GET Cities opens opportunities for women, trans and non-binary individuals to break into tech fields by focusing on three pillars – academia, industry, and innovation.

There may be no moment in recent history where bolstering women in technology is more important than now. The coronavirus pandemic triggered a recession that hit women and other marginalized groups hardest during a moment where our individual and collective reliance on technology leapt forward.

That’s why the work of GET (Gender Equality in Tech) Cities is more important than ever. Technology is not only ubiquitous but central to how economies grow and serve people better.

In the last year, GET Cities has made strides towards its goal of establishing inclusive tech hubs across the U.S., launching a third U.S. city and developing the work that is already underway in Chicago and DC.

Why technology? It permeates the world we live in – from shipping and logistics to information technology, to the personal devices we each rely on – tech plays an outsized role in shaping the future of our societies. It is constantly finding its way into new facets of our work and personal spheres and represents enormous economic potential – potential that we want to see captured by the diverse cross-sections of our knowledge base and labor force.

The data show that diversity drives innovation and economic performance – it is good business. According to a 2019 report by S&P Global, publicly traded companies perform better financially when they have women on their boards of directors. 

What is needed is more opportunities for women, trans and non-binary individuals to break into tech fields and lead within these sectors. GET Cities is tackling this by focusing on three pillars – academia, industry, and innovation.

The share of women represented in computer science peaked in the 1980s and has declined ever since, so we focus on promoting and facilitating educational onramps for women via our partner Break Through Tech. This includes curriculum changes, innovative micro-internships and summer internships, career development programs and a supportive community of women in tech.

The second pillar focuses on the industry level. Women need more avenues to advance within their industry and move through leadership roles. Data from 2020 show that women represent only 26% of roles in tech. There is a long way to go until women capture their full economic potential. There is also a long way to go until the tech sector harnesses the full creative and leadership capacities of women, trans, and non-binary members of our workforce. 

The last pillar is innovation. We want to see more diversity amongst founders and funders within the tech economy – they will not only drive the future of technology and business innovation but also step into the roles of bosses, mentors, and industry leaders that advance equity and inclusion within the tech economy.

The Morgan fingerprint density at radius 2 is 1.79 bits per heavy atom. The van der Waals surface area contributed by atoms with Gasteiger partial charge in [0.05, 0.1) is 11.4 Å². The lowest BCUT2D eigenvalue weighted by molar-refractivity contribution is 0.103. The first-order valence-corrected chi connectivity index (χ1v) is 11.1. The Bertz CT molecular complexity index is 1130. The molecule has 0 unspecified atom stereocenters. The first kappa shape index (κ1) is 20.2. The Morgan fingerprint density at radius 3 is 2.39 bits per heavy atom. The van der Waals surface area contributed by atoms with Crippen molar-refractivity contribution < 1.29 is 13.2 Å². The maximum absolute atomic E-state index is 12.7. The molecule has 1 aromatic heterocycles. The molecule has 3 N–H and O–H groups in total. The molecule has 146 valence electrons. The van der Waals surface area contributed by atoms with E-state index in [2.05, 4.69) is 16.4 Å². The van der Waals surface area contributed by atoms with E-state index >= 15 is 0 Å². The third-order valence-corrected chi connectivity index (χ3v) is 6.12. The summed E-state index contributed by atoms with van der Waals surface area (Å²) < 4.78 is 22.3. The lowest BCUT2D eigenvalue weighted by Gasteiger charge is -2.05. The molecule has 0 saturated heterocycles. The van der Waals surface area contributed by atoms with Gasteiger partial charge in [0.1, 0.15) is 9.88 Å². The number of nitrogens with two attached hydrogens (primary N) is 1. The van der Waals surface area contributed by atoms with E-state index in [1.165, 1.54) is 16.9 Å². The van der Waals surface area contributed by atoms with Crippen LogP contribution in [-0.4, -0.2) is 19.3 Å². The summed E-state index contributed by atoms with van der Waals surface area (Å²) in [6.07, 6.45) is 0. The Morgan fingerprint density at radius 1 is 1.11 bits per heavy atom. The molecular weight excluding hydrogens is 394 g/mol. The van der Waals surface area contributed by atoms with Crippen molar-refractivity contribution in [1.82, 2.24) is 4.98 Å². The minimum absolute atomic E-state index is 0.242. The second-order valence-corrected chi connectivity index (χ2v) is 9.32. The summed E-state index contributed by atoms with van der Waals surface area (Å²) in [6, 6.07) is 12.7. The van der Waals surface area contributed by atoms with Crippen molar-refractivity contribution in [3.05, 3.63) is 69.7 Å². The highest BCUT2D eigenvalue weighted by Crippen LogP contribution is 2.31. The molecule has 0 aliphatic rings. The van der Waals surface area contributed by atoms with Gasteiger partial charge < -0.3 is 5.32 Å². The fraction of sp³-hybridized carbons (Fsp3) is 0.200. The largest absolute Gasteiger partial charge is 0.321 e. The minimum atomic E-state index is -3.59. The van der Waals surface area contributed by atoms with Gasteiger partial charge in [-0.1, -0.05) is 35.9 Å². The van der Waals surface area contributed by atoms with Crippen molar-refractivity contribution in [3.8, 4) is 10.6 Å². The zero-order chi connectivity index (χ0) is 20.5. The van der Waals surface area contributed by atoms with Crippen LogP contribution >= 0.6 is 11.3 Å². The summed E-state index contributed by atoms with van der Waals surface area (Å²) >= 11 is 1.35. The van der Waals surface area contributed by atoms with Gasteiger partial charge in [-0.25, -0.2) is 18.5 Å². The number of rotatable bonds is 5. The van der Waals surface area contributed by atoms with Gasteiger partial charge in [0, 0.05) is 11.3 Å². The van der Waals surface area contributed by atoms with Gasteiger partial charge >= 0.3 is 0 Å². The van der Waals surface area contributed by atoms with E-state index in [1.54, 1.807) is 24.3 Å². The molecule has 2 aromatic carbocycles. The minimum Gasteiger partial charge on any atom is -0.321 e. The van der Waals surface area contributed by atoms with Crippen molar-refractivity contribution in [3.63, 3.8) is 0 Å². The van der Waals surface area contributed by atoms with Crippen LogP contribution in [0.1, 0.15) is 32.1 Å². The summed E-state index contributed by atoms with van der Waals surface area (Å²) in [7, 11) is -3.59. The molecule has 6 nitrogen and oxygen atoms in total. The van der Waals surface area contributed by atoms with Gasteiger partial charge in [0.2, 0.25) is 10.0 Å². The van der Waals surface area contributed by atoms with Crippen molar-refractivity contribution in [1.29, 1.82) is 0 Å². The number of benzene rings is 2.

The data already shows that equity and inclusion are key to jumpstarting innovation and maximizing economic success. To get here, we’ll need to develop new policies, cultures and norms within businesses and sectors to attract, hire, retain, and advance women, trans and nonbinary folks, particularly those who are Black, Indigenous, Latino/a and people of color.

This is why in August GET Cities announced an ongoing partnership with All Raise, an organization dedicated to accelerating the success of female founders and funders. 

On the heels of a devastating year and “she-cession,” venture capital in the U.S. hit new peaks in 2020 – venture capital-backed companies raised over $156 billion. Yet the gains weren’t felt by women. Women-founded companies received just 2.3% of that total – losing ground on the record 2.8% captured by women-owned businesses in 2019. 

All Raise’s work aligns with our mission to increase the impact and influence of women, transgender, and non-binary individuals in the tech industry. With this in mind, All Raise has expanded its work to Chicago, and through this collaboration, will establish All Raise Chapters in additional GET Cities to activate tech venture funding and cultivate networks of founders and funders. 

Last month, our second GET city, DC, hosted a Big Think event. The gathering is a forum for idea generation and knowledge sharing among industry stakeholders – leaders, influencers, and funders – to develop industry ties and collaborate on identifying solutions that can grow gender and race-inclusive tech sectors while strengthening their local community.

The Big Think format is fundamentally inclusive. Designed to facilitate and grow big ideas, the event was centered on working group sessions or opportunities for stakeholders to collaborate and identify the programs, barriers, and potential opportunities that specifically inform onramps to technology careers in our participants’ city.

Here are some sobering numbers: Women only accounts for 26% within tech and computing jobs in the U.S. in 2020. and Black women are just 3% of the tech workforce. Asian women are 6% and Hispanic women are 2%, according to 2020 reporting by The National Center for Women & Information Technology.

These dismal figures represent a staggering amount of untapped and underutilized talent and potential that is not only poised to accelerate innovation and growth within tech but transform local economies and communities.

By focusing on emerging U.S. tech hubs, GET Cities works to model how to leverage the power of local communities and networks to create a gender and race-inclusive tech industry that is driving the future of tech innovation.

Ina

Ina